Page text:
Anime: Bakemonogatari, Nisemonogatari, Toradora, Mayo Chiki, C3, Evangelion 2.22, The Melancholy of Haruhi Suzumiya, Ore no Imouto, A Certain Scientific Railgun, A Certain Magical Index, MM!, The World God Only Knows, Zero No Tsukaima.

Song: “Hot and Cold” by Katy Perry

Creator: tehninjarox

Film Review: Friday the 13th Part VIII: Jason Takes Manhattan (dir. by Rob Hedden)

Continuing my review of the Friday the 13th film franchise, today I find myself reviewing the 8th film in the series, 1989’s Friday The 13th Part VIII: Jason Takes Manhattan.  As opposed to my previous reviews, this is going to be a short one because, quite honestly, there’s not that much you can say about this film.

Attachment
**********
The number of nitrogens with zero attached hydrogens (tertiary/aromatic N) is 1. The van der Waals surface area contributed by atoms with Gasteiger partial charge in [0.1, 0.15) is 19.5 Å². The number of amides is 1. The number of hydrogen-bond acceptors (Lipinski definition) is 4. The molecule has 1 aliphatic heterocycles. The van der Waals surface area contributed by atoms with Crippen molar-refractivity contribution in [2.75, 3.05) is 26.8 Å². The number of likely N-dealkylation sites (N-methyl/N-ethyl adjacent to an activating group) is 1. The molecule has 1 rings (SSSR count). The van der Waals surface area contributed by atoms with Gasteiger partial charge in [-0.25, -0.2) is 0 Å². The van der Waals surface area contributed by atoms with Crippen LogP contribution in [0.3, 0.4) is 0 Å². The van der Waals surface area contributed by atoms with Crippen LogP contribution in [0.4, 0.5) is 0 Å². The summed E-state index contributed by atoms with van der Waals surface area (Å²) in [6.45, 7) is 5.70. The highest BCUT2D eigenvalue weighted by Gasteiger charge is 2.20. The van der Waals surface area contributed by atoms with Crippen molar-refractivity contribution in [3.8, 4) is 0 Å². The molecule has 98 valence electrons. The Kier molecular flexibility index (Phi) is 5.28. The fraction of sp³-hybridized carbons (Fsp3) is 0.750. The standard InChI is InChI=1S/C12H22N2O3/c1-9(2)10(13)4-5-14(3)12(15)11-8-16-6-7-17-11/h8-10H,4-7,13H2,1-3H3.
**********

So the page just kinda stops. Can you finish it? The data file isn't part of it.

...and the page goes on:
As I discussed in my reviews of both Jason Lives and The New Blood, Jason Takes Manhattan is the product of Paramount’s attempts to revive the Friday the 13th franchise by adding in a gimmick.  This time, the gimmick is pretty much spelled out in the title.  Jason leaves Crystal Lake, goes to Manhattan, and maybe even get a chance to make his Broadway debut in a revival of Forever Plaid.  Seriously, you look at that title and you imagine that Jason going up agaisnt the Taxi Driver and or maybe taking Al Neri’s place as Michael Corleone’s personal bodyguard.  Unfortunately, as is detailed in Peter Bracke’s excellent book Crystal Lake Memories, any plans for truly having Jason take Manhattan were abandoned when it became apparent just how expensive it would be to film in New York.  As a result, this film is less Jason Takes Manhattan and more Jason Floats Around Aimlessly Until He Somehow Ends Up In Times Square For Two Minutes.

And, in the film’s defense, Jason Takes Manhattan is a catchier title.